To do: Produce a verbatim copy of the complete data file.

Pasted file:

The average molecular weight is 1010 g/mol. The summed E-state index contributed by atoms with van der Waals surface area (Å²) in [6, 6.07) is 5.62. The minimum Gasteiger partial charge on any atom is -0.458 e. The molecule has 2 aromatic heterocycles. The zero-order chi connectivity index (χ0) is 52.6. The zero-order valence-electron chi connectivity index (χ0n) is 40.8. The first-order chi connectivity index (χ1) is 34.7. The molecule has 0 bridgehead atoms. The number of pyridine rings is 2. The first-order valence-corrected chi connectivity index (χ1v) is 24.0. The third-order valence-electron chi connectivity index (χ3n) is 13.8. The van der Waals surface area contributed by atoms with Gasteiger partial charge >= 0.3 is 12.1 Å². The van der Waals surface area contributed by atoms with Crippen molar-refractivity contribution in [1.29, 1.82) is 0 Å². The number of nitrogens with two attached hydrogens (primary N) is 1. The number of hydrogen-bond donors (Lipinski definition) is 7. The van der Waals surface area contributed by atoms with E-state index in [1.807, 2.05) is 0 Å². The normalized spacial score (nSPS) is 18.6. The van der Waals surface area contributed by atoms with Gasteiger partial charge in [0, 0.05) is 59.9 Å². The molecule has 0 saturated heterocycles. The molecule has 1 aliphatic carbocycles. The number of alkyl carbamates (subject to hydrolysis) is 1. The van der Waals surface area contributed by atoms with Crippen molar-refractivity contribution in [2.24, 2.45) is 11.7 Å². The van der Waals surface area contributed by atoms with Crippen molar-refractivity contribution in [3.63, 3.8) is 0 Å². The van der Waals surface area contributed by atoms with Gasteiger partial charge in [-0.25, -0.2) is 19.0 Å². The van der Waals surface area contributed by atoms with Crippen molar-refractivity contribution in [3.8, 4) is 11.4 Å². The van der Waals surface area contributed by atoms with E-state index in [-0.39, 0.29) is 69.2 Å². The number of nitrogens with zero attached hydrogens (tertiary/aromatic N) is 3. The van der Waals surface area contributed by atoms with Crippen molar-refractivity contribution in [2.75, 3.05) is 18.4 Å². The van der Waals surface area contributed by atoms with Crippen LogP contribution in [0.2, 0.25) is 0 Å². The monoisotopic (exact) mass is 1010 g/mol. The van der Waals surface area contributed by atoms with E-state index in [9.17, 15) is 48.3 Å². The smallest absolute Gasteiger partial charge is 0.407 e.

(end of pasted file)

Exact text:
The average molecular weight is 1010 g/mol. The summed E-state index contributed by atoms with van der Waals surface area (Å²) in [6, 6.07) is 5.62. The minimum Gasteiger partial charge on any atom is -0.458 e. The molecule has 2 aromatic heterocycles. The zero-order chi connectivity index (χ0) is 52.6. The zero-order valence-electron chi connectivity index (χ0n) is 40.8. The first-order chi connectivity index (χ1) is 34.7. The molecule has 0 bridgehead atoms. The number of pyridine rings is 2. The first-order valence-corrected chi connectivity index (χ1v) is 24.0. The third-order valence-electron chi connectivity index (χ3n) is 13.8. The van der Waals surface area contributed by atoms with Gasteiger partial charge >= 0.3 is 12.1 Å². The van der Waals surface area contributed by atoms with Crippen molar-refractivity contribution in [1.29, 1.82) is 0 Å². The number of nitrogens with two attached hydrogens (primary N) is 1. The number of hydrogen-bond donors (Lipinski definition) is 7. The van der Waals surface area contributed by atoms with E-state index in [1.807, 2.05) is 0 Å². The normalized spacial score (nSPS) is 18.6. The van der Waals surface area contributed by atoms with Gasteiger partial charge in [0, 0.05) is 59.9 Å². The molecule has 0 saturated heterocycles. The molecule has 1 aliphatic carbocycles. The number of alkyl carbamates (subject to hydrolysis) is 1. The van der Waals surface area contributed by atoms with Crippen molar-refractivity contribution in [2.24, 2.45) is 11.7 Å². The van der Waals surface area contributed by atoms with Crippen molar-refractivity contribution in [3.63, 3.8) is 0 Å². The van der Waals surface area contributed by atoms with Gasteiger partial charge in [-0.25, -0.2) is 19.0 Å². The van der Waals surface area contributed by atoms with Crippen molar-refractivity contribution in [3.8, 4) is 11.4 Å². The van der Waals surface area contributed by atoms with E-state index in [-0.39, 0.29) is 69.2 Å². The number of nitrogens with zero attached hydrogens (tertiary/aromatic N) is 3. The van der Waals surface area contributed by atoms with Crippen molar-refractivity contribution in [2.75, 3.05) is 18.4 Å². The van der Waals surface area contributed by atoms with Crippen LogP contribution in [0.2, 0.25) is 0 Å². The monoisotopic (exact) mass is 1010 g/mol. The van der Waals surface area contributed by atoms with E-state index in [9.17, 15) is 48.3 Å². The smallest absolute Gasteiger partial charge is 0.407 e.